800 Years Later, India’s Nalanda University opens again

Nalanda_UniversityOne of India’s most famous universities from antiquity, . Both the ruins of the old Nalanda University and the new Nalanda University are located near Rajgir in India’s Bihar state, an area that has a high concentration of ancient religious and historical sites, including Bodh Gaya, the site where the Buddha gained Enlightenment. This area was the core of ancient Magadha, a kingdom in ancient India that was known for its intellectual and political ferment.

In addition to being a center of Hinduism, it was in Magadha that Buddhism and Jainism arose. India’s first empire, the Mauryan Empire, arose from Magadha; its most famous emperor, Ashoka, was highly influential in patronizing and spreading Buddhism throughout Asia. In fact, the present day state of Bihar’s name is derived from the word vihara, the term for a Buddhist monastery, which is testament to the large number of monasteries that dotted the region that became Bihar.

Nalanda University arose from this context, the same way the schools of Athens and Alexandria arose from the intellectual fervor of the Hellenistic Mediterranean. There were many other ancient Indian universities as well, including Takshashila (Taxila) in modern day Pakistan, but Nalanda University stood out due to its size and cosmopolitanism.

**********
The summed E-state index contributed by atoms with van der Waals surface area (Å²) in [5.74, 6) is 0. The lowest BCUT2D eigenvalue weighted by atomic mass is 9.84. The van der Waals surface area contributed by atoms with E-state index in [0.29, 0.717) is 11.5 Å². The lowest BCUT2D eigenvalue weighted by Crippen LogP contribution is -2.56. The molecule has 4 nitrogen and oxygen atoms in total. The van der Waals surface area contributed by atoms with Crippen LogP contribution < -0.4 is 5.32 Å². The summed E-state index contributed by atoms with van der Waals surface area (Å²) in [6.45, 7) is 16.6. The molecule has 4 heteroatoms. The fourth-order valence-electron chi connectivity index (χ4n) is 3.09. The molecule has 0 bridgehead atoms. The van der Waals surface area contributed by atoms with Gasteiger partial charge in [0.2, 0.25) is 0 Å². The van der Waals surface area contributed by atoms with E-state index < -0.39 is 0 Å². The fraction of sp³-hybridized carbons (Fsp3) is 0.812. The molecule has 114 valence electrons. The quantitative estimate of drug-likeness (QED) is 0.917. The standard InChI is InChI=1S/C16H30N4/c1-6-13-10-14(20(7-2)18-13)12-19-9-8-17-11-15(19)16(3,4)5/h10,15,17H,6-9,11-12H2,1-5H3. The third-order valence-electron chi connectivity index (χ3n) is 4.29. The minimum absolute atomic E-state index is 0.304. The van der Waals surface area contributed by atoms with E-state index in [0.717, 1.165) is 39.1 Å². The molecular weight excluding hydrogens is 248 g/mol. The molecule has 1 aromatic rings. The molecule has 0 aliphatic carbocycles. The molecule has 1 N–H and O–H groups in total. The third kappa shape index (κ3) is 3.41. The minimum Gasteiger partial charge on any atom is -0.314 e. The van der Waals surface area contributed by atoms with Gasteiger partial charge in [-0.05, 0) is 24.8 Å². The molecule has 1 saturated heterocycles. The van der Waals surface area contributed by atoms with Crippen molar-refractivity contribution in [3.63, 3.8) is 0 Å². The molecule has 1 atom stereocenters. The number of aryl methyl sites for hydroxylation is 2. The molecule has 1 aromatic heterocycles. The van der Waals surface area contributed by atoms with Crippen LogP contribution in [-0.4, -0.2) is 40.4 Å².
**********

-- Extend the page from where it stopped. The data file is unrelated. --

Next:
Built during the Gupta Empire – the state associated with India’s golden age of culture and science – the original Nalanda University existed from between 413 C.E. and 1193 C.E. Although it was founded as a center for Buddhist philosophical study, it eventually became an institution for the study of various subjects, including secular ones, similar to the manner in which many medieval Christian universities evolved from being scholastic centers to more general institutions. Nalanda University was especially famous for the study of mathematics and medicine.

Photo:Arunava de Sarkar/Wikimedia Commons

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